"So the lawyer tells him he has one more chance and sends the second deed. Which also is lost."
With the tax bills piling up and no deeds left to squander, the EPA called Cowan and asked a favor: Would Elizabeth Matteson be willing to sign a new deed? That's when Cowan got cagey.
"I told him, 'I've gotten a hundred calls on this already. If we do another deed, Mrs. Matteson has to show up for the new closing. There's going to be new filing fees, and so on.' I said to him, 'We're going to need to be compensated.'"
The EPA then claimed to have found the lost deed and to have filed it with the assessor's office.
In the meantime, the EPA in late 1994 designated Matteson's warehouse as one of three areas in Commerce City that are part of the agency's showcase "brownfields" projects, in which the EPA encourages businesses to buy and develop land once designated as toxic by promising not to hold the owners liable for any old environmental problems that crop up.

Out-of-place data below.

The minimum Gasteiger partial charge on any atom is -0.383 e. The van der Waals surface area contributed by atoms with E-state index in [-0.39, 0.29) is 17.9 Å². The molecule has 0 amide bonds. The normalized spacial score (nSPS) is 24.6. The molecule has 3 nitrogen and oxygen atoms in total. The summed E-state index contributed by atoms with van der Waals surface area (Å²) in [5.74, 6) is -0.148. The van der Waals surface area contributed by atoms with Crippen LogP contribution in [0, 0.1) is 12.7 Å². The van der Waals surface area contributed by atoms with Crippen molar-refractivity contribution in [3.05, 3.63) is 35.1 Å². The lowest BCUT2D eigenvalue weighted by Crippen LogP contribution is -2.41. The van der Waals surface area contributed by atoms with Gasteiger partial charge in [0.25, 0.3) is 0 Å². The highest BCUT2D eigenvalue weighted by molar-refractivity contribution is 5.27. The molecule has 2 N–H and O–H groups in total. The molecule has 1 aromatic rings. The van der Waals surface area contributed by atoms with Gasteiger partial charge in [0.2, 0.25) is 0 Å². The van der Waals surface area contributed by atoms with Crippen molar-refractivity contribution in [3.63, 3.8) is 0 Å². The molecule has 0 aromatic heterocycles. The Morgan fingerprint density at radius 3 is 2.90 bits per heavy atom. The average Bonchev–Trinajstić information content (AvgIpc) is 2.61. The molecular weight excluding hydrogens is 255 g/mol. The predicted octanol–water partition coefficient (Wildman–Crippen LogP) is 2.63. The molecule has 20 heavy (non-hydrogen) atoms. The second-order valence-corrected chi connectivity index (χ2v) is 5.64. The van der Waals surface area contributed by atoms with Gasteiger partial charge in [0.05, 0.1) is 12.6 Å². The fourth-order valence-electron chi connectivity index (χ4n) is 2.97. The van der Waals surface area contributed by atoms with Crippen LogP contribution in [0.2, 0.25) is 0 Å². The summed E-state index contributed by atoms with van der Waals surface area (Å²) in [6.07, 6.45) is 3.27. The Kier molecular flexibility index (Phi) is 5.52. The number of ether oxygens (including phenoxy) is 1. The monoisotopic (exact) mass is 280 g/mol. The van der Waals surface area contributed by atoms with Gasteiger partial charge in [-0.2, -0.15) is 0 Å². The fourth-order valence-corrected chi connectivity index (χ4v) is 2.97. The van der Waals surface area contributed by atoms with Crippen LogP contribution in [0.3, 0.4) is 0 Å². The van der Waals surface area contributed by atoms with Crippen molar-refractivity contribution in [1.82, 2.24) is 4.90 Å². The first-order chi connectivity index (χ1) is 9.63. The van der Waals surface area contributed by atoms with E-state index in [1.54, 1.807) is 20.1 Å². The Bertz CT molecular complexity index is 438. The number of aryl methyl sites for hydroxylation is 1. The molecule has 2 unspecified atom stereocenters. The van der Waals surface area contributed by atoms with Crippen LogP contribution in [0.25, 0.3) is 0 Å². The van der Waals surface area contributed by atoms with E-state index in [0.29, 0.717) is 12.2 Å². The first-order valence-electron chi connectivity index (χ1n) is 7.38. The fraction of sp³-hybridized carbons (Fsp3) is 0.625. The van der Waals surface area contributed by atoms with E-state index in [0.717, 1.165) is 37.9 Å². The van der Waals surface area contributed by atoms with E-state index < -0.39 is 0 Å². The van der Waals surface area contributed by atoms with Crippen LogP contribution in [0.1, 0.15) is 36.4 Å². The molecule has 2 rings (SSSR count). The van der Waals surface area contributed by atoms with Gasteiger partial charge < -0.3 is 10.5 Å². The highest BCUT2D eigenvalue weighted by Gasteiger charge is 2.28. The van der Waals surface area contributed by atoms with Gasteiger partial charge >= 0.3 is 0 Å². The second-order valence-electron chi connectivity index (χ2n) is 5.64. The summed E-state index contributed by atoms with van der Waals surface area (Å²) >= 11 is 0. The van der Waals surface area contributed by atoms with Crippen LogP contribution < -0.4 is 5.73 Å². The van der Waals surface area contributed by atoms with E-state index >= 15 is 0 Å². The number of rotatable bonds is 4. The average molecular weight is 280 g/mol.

Today, two of the Commerce City brownfields properties are progressing nicely, but one--the Sand Creek industrial site, which contains Mrs. Matteson's warehouse--is on indefinite hold. "Apparently," says a disgusted Tom Pike, the EPA's Sand Creek project director, "there's been some mixup over the deed."
Mrs. Matteson's revenge.
Despite the EPA's claim to have recovered the property deed, as of last week, according to the Adams County Assessor's office, the warehouse at 5355 Dahlia was still owned by a Mrs. Matteson. And that's only the beginning of the mess.
The assessor's records also show that the delinquent property-tax liens for the 1992 and 1993 tax years were purchased by Alvin Werth of Henderson, who, after three years--on October 7, 1996--will become eligible to foreclose on the warehouse. Even more confusing, the 1994 delinquent taxes on the warehouse were purchased at a tax lien sale by yet another party, Marla Radetsky.
Debbie Waltemath, who works in the Adams County Treasurer's office, says she understands there is a dispute over the ownership of the property, with the EPA claiming rights. But, she points out, the law applies to everyone.
"You've got to file those deeds on time," she says. "Even if you're the